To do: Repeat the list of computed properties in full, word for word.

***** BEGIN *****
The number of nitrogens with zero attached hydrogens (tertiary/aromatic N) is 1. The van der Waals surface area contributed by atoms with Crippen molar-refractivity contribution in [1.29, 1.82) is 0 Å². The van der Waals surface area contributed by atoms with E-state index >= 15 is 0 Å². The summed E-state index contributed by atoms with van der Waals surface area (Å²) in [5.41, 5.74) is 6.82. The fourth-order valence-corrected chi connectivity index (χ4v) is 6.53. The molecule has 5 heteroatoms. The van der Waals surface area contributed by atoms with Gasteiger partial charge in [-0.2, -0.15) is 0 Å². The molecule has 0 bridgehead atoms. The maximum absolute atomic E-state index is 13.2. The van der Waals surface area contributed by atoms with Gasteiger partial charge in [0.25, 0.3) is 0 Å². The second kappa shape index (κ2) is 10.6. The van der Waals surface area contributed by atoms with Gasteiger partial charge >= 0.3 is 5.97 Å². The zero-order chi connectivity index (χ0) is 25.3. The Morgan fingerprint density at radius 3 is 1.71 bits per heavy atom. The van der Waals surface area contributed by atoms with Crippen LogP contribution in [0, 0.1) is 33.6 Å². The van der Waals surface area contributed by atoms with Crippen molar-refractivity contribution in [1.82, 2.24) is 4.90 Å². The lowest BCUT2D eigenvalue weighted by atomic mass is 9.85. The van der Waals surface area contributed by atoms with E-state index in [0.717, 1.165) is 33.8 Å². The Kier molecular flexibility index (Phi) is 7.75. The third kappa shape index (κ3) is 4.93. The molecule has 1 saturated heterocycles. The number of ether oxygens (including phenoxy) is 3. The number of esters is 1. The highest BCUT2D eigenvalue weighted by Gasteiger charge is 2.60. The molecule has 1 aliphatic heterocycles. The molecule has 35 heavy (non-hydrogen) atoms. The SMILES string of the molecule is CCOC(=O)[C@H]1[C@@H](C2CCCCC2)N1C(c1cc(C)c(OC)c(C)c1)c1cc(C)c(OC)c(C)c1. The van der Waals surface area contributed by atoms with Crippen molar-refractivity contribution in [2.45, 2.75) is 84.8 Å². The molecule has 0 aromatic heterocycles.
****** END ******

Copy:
The number of nitrogens with zero attached hydrogens (tertiary/aromatic N) is 1. The van der Waals surface area contributed by atoms with Crippen molar-refractivity contribution in [1.29, 1.82) is 0 Å². The van der Waals surface area contributed by atoms with E-state index >= 15 is 0 Å². The summed E-state index contributed by atoms with van der Waals surface area (Å²) in [5.41, 5.74) is 6.82. The fourth-order valence-corrected chi connectivity index (χ4v) is 6.53. The molecule has 5 heteroatoms. The van der Waals surface area contributed by atoms with Gasteiger partial charge in [-0.2, -0.15) is 0 Å². The molecule has 0 bridgehead atoms. The maximum absolute atomic E-state index is 13.2. The van der Waals surface area contributed by atoms with Gasteiger partial charge in [0.25, 0.3) is 0 Å². The second kappa shape index (κ2) is 10.6. The van der Waals surface area contributed by atoms with Gasteiger partial charge >= 0.3 is 5.97 Å². The zero-order chi connectivity index (χ0) is 25.3. The Morgan fingerprint density at radius 3 is 1.71 bits per heavy atom. The van der Waals surface area contributed by atoms with Crippen LogP contribution in [0, 0.1) is 33.6 Å². The van der Waals surface area contributed by atoms with Crippen molar-refractivity contribution in [1.82, 2.24) is 4.90 Å². The lowest BCUT2D eigenvalue weighted by atomic mass is 9.85. The van der Waals surface area contributed by atoms with E-state index in [0.717, 1.165) is 33.8 Å². The Kier molecular flexibility index (Phi) is 7.75. The third kappa shape index (κ3) is 4.93. The molecule has 1 saturated heterocycles. The number of ether oxygens (including phenoxy) is 3. The number of esters is 1. The highest BCUT2D eigenvalue weighted by Gasteiger charge is 2.60. The molecule has 1 aliphatic heterocycles. The molecule has 35 heavy (non-hydrogen) atoms. The SMILES string of the molecule is CCOC(=O)[C@H]1[C@@H](C2CCCCC2)N1C(c1cc(C)c(OC)c(C)c1)c1cc(C)c(OC)c(C)c1. The van der Waals surface area contributed by atoms with Crippen molar-refractivity contribution in [2.45, 2.75) is 84.8 Å². The molecule has 0 aromatic heterocycles.